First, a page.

Descending over the majestic snow-capped mountains of Afghanistan, the city of Kabul was engulfed in a thick blanket of grey. But nothing could dampen my spirits. It was March 2017, I felt both excitement and trepidation of visiting a country that had a complex history and was often portrayed negatively but had always intrigued me and would soon endear me to it forever.
I had come to meet our project co-founder Abdul’s family and the artisans of Ejaad for the first time and would experience the warm and welcoming hospitality Afghanistan is famous for. In keeping with Pushtun traditions, Abdul lives with his extended family. It is the women that move into their husband’s family house, and even though Abdul’s father was tragically killed in the Afghan-Soviet war, he and his mother continued to live with his father’s brother and other extended family members.
On the morning of the first workshop training, I stood at the door with Abdul’s mother and aunt, as eight or so women dressed in traditional blue burqas entered the family compound. Greetings were exchanged and once inside the burqas were removed and for the first time, I was warmly introduced. It was an exciting moment to meet the women who would become part of our Ejaad project. Together we all settled into the main living area, and fabrics and embroidery thread were produced. Opportunities like this for women to get together are relished and the room quickly became a hive of activity with plenty of chatter and laughter.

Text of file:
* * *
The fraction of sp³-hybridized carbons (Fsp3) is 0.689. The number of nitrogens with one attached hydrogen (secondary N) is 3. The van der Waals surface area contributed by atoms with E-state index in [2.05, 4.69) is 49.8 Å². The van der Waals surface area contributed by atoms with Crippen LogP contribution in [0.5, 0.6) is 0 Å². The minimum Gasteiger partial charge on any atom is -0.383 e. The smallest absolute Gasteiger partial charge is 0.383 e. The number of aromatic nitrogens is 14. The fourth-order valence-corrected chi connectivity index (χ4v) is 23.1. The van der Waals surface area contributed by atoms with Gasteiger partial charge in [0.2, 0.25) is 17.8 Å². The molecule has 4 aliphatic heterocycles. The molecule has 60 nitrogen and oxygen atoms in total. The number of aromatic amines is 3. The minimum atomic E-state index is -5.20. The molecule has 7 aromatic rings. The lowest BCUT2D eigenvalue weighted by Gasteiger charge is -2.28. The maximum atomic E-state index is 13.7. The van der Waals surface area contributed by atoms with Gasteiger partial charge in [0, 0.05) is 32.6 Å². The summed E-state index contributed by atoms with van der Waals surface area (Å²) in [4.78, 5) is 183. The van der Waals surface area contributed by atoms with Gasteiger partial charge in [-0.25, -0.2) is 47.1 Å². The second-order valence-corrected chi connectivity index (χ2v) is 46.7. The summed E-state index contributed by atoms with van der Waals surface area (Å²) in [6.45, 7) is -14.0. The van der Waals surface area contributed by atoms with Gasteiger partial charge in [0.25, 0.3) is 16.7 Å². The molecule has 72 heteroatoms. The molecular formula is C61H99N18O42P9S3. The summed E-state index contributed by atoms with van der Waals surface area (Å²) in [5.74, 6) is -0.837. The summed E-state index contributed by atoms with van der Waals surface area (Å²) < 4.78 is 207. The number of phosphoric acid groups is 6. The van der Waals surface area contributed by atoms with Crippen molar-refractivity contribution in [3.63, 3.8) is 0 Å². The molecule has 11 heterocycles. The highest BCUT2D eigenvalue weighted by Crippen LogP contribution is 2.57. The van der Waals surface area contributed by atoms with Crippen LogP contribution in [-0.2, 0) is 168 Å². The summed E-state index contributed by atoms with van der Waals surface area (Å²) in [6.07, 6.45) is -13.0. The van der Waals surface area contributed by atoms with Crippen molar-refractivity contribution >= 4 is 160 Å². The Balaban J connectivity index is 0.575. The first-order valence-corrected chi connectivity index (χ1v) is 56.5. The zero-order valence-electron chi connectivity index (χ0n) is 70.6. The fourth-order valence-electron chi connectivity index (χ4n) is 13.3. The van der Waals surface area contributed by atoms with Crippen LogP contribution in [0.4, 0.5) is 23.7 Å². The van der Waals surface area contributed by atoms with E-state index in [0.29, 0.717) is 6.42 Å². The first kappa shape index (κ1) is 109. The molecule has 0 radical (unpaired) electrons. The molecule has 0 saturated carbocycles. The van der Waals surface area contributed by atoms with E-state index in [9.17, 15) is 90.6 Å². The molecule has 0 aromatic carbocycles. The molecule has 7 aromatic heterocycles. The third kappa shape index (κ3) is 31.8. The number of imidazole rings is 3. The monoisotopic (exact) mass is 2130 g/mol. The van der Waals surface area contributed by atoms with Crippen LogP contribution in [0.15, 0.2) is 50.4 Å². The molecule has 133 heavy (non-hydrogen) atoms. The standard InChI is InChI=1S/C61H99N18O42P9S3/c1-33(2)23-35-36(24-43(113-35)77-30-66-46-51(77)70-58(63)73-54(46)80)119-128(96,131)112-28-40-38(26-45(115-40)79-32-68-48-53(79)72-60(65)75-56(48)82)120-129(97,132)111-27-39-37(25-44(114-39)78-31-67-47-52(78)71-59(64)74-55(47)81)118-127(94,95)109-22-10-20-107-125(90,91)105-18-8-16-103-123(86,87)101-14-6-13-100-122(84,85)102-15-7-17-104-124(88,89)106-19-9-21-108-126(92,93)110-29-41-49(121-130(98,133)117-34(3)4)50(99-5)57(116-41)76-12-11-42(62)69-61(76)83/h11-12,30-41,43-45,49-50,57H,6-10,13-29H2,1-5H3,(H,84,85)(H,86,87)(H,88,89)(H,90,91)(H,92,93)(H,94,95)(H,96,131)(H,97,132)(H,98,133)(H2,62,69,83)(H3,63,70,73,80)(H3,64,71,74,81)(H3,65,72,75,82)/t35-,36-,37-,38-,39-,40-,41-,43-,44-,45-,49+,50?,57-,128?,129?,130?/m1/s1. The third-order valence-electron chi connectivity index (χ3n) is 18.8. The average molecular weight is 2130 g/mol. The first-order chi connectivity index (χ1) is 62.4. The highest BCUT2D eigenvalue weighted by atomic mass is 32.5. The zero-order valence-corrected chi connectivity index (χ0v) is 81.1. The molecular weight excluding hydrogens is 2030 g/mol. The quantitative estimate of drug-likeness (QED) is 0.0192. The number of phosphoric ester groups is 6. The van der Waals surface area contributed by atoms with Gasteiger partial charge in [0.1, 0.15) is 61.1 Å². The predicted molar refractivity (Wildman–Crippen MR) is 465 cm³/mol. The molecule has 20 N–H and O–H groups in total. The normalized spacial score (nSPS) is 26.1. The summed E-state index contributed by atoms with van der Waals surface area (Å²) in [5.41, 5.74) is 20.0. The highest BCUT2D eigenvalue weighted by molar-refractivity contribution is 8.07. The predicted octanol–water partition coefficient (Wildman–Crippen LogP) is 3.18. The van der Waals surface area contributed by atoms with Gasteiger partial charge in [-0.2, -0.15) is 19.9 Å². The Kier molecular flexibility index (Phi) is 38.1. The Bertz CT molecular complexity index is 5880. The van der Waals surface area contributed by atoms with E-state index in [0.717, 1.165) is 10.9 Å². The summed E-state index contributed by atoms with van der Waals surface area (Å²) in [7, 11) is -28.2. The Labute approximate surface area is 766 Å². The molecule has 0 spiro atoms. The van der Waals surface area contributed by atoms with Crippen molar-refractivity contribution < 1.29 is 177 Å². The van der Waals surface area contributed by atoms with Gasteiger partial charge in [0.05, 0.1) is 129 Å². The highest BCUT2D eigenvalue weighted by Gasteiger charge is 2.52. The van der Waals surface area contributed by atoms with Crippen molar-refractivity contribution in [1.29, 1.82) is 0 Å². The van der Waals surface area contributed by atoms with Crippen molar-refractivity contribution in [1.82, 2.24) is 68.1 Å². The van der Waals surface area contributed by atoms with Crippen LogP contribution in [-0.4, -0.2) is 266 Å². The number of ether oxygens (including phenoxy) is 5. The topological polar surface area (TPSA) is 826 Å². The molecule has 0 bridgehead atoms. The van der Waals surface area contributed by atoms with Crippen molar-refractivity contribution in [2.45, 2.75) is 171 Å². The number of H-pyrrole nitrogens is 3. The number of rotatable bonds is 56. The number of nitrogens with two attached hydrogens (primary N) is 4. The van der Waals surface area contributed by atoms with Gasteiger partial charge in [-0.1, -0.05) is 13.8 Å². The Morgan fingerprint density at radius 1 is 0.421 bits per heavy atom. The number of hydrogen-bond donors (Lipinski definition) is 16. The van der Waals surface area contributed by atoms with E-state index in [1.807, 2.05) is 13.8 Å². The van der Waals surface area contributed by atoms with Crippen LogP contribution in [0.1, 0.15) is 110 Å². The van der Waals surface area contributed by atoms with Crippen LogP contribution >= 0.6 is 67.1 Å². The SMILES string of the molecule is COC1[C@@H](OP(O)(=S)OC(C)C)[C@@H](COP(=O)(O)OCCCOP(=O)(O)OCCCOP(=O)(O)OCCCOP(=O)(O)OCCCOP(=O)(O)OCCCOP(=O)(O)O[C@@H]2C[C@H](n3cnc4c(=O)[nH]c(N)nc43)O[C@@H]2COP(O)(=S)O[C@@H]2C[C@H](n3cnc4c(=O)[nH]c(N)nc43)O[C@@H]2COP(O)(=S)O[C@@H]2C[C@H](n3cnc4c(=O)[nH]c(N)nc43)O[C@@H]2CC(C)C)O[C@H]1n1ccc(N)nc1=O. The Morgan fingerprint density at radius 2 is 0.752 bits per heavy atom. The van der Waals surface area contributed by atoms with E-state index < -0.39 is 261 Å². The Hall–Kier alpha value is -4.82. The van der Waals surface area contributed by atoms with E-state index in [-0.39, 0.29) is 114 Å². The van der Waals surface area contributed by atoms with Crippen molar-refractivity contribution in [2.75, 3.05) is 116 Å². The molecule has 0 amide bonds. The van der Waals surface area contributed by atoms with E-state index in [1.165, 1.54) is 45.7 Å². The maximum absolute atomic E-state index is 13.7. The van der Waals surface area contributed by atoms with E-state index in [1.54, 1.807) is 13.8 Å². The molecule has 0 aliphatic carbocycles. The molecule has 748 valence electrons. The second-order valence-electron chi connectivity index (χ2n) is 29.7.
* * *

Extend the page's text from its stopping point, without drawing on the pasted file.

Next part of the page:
Sewing machines were bought with the money from our recent fundraiser and distributed among the women, along with colourful fabrics and threads. It was evident there were some very talented embroiderers. Collaboratively we agreed on designs, colours and measurements, taking into account western market preferences while honouring the traditions of Afghan stitching.
Sitting on Afghan carpets and drinking tea, I felt privileged to be part of this close-knit group of women. I shared family photos with Abdul’s grandmother, the matriarch of the family, her face tattooed with intricate dots, called ‘Khaal’, a sign of beauty among Pushtun women. She invited me into her room and showed me photos of her sons, proudly displayed on the wall, who were lost in the Afghan-Soviet War. Although we could not communicate through words, her eyes told me of the joys and the sorrows of her life.
Five years have gone by, and my life has been made richer by the people of this unique country who embraced me into their lives. Inshallah, one day Afghanistan will know peace and open its doors to the world once again.